Messiah ben Joseph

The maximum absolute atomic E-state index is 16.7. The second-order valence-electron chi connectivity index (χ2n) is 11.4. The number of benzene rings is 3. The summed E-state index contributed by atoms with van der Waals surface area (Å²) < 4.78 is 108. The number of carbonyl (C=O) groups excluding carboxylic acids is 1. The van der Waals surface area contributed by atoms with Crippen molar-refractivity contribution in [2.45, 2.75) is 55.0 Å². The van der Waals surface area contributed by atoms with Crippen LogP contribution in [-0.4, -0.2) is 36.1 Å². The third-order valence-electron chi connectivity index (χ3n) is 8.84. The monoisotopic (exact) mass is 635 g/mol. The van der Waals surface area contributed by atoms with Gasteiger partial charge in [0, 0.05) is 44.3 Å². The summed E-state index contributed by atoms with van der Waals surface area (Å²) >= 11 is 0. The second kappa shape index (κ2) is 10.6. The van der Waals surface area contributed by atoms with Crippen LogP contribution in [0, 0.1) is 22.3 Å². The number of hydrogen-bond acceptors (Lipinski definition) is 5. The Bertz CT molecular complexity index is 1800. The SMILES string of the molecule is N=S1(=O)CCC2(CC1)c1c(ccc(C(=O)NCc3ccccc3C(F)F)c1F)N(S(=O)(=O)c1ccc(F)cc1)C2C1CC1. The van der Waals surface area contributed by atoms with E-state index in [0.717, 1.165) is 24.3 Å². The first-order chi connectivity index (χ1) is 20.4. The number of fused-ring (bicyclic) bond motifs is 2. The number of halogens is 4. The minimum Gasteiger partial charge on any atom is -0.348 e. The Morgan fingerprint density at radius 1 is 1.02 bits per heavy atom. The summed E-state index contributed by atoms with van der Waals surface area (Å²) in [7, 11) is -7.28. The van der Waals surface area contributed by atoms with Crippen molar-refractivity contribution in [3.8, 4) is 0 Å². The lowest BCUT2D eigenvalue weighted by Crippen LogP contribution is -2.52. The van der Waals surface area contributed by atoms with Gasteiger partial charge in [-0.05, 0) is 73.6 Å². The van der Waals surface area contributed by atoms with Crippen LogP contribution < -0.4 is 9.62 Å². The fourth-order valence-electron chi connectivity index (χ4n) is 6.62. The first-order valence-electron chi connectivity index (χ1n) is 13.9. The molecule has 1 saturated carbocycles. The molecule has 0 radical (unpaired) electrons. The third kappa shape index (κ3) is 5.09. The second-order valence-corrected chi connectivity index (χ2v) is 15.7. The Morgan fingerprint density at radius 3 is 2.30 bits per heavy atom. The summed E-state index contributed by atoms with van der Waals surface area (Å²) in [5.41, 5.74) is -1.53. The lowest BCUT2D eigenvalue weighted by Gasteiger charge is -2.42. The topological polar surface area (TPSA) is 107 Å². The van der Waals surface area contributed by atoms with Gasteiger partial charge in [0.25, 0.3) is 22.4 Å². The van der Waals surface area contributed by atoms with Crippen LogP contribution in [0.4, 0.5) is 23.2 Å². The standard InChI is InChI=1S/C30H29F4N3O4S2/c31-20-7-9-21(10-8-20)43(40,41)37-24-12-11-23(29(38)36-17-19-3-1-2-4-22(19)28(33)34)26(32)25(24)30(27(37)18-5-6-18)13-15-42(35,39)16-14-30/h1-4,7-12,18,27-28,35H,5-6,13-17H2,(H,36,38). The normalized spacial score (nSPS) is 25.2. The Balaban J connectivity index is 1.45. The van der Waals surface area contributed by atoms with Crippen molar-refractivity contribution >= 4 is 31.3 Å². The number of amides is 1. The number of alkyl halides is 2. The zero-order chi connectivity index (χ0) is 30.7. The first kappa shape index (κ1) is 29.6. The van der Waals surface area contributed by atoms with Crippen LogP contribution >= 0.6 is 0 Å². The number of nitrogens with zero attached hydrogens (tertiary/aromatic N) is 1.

First there is the fact that the Book of Mormon "anticipates" the coming of a future scion of the line of Joseph the Genesis patriarch, son of Jacob. Joseph’s own boyhood visions (Genesis 37:5-10) prefigured his eventual rise to the right hand of Pharaoh, to viceregency over all mankind. Much later Jewish sectarians appear to have understood these dreams to have further prophesied the eventual advent of a Northern, Ephraimite Messiah, a Messiah ben Joseph, who, for the sake of the sins of Israel, should die in battle against the heathen in the Last Days, clearing the way for the victorious Judean Messiah ben David to emerge. As Geza Vermes has suggested,3 this role may have been created to dignify the vanquished second-century CE messianic pretender Simon bar Kochba, assigning him a genuine role in the prophetic scenario, even if not that of the final deliverer. I am suggesting that, in effect, the Book of Mormon revives such a role for Joseph Smith. This is, as all acknowledge, the point of 2 Nephi, chapter 3, "Yea, Joseph truly said: Thus saith the Lord unto me: A choice seer will I raise up out of the fruit of thy loins… And he shall be great like unto Moses… Behold, that seer will the Lord bless; and they that seek to destroy him shall be confounded… And his name shall be called after me; and it shall be after the name of his father. And he shall be like unto me; for the thing, which the Lord shall bring forth by his hand, by the power of the Lord shall bring my people unto salvation." Likewise, Jacob 2:25, "I have led this people forth out of the land of Jerusalem, by the power of mine arm, that I might raise up unto me a righteous branch from the fruit of the loins of Joseph."